11 SES 09 B, Can We Trust Assessments to Improve Schools' Quality?
For much of the 20th century, the dominant image of teachers in research on the elementary school workplace was that of isolates, practicing alone behind classroom doors. Over the closing decades of the 20th century, however, another portrayal of the school workplace, one where teachers work together to plan lessons, solve instructional problems, and improve their teaching emerged in the literature. More specifically, scholars have shown how a school’s and/or an individual’s social capital can provide access to resources, such as information, that enable them to develop new knowledge and skills that in turn contribute to improvement in performance. In this paper, the authors define the construct of educational infrastructure and use it to empirically examine and theorize how educational infrastructure, as designed and implemented by school systems and schools, structures school staff interactions about instruction – a necessary if not sufficient condition for the development of social capital. By educational infrastructure the authors mean those resources that school systems and schools design and mobilize to guide classroom teaching, maintain teaching quality, and enable instructional improvement (e.g., curricular materials; student assessments; procedures and routines for analyzing evidence of instructional processes and outcomes; professional learning opportunities; and procedures and routines for structuring the work, such as routines for hiring, mentoring, developing, and evaluating teachers). Using longitudinal quantitative and qualitative data from all 14 elementary schools in one local public school system, we explore how the school system’s redesigned educational infrastructure (e.g., organizational routines, leadership positions, new curricula) influences school staff interactions about mathematics instruction. Further, we consider how the school system’s formal educational infrastructure interacts with the school building’s physical infrastructure - propinquity - to influence who school staff interact with about mathematics teaching and its improvement. Accordingly, our main research question is this: How—if at all—does propinquity in interaction with formal educational infrastructure influence interactions among school staff about instruction?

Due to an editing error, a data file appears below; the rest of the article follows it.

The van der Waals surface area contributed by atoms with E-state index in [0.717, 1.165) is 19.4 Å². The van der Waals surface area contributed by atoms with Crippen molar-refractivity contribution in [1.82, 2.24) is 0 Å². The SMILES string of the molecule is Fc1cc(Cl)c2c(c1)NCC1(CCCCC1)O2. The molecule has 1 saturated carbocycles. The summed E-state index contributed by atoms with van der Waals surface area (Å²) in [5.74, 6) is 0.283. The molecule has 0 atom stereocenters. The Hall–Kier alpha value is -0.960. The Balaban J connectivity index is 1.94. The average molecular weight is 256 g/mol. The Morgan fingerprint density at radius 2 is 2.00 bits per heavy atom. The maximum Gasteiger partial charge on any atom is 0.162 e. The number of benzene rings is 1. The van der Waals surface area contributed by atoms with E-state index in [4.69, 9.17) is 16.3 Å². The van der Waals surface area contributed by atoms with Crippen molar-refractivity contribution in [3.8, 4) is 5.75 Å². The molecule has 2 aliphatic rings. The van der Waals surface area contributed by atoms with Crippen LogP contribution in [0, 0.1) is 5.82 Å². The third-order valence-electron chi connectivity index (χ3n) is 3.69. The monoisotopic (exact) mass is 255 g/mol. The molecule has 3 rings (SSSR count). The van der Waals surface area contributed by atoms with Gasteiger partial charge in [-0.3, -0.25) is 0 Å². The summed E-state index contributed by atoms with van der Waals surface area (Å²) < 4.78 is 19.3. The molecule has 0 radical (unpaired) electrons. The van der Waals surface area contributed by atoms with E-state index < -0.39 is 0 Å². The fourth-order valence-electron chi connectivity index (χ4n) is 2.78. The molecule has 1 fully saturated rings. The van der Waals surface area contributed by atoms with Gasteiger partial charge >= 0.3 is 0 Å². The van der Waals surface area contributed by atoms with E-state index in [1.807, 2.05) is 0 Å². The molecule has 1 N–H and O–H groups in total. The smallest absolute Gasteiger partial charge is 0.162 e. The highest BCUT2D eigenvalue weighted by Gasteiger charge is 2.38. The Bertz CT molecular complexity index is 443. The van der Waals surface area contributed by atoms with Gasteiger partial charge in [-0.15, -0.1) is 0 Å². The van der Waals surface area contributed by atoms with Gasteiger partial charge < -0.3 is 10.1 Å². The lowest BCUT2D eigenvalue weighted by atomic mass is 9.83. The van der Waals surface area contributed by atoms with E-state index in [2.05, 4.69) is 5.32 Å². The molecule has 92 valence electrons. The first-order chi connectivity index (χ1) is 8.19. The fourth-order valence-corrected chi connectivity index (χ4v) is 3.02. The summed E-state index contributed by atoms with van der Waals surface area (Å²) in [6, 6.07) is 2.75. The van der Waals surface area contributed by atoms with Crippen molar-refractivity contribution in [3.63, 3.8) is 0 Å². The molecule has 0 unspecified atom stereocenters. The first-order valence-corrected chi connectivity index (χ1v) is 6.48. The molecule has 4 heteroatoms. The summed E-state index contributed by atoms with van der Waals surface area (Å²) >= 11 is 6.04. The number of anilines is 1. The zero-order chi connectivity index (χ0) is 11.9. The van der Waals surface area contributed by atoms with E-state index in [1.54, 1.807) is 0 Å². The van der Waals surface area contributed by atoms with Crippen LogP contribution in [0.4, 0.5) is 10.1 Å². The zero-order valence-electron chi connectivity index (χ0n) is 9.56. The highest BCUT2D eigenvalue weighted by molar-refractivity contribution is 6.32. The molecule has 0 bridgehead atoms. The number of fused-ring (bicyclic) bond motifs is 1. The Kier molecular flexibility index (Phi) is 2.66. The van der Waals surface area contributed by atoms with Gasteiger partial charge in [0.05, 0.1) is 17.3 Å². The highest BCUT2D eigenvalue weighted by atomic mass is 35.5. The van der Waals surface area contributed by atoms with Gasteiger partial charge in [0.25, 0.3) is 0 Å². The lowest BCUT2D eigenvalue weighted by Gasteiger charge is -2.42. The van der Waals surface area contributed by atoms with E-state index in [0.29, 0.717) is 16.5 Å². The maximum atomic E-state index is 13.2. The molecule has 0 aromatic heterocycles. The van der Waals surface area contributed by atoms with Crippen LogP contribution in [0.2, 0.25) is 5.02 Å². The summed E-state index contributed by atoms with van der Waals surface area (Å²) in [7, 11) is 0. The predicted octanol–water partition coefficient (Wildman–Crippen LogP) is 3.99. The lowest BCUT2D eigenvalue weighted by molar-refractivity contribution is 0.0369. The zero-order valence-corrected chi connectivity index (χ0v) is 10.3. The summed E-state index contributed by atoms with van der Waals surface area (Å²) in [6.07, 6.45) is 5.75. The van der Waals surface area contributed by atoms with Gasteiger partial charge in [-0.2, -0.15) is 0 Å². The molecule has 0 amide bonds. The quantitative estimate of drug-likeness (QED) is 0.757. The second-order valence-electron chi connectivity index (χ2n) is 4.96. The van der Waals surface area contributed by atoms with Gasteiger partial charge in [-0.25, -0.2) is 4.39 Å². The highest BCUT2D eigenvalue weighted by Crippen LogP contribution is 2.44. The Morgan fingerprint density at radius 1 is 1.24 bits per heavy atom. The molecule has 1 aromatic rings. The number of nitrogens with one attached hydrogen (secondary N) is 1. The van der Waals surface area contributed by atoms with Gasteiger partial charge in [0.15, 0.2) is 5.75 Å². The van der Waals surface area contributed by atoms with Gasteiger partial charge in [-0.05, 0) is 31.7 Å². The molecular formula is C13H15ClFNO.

We take up our research question by bringing the literature on propinquity in organizations, mostly in organizations other than schools, into dialogue with the literature on teacher interactions in the schoolhouse. Our study documents how propinquity–the elephant in the schoolhouse that has been largely ignored by prior work on school staff interactions about instruction–influences interactions among elementary school staff and does so in interaction with formal educational infrastructure arrangements. Using a mixed-methods research design, we first show that propinquity matters to interactions among school staff and then, using both qualitative and quantitative data, we theorize how it matters to these interactions.
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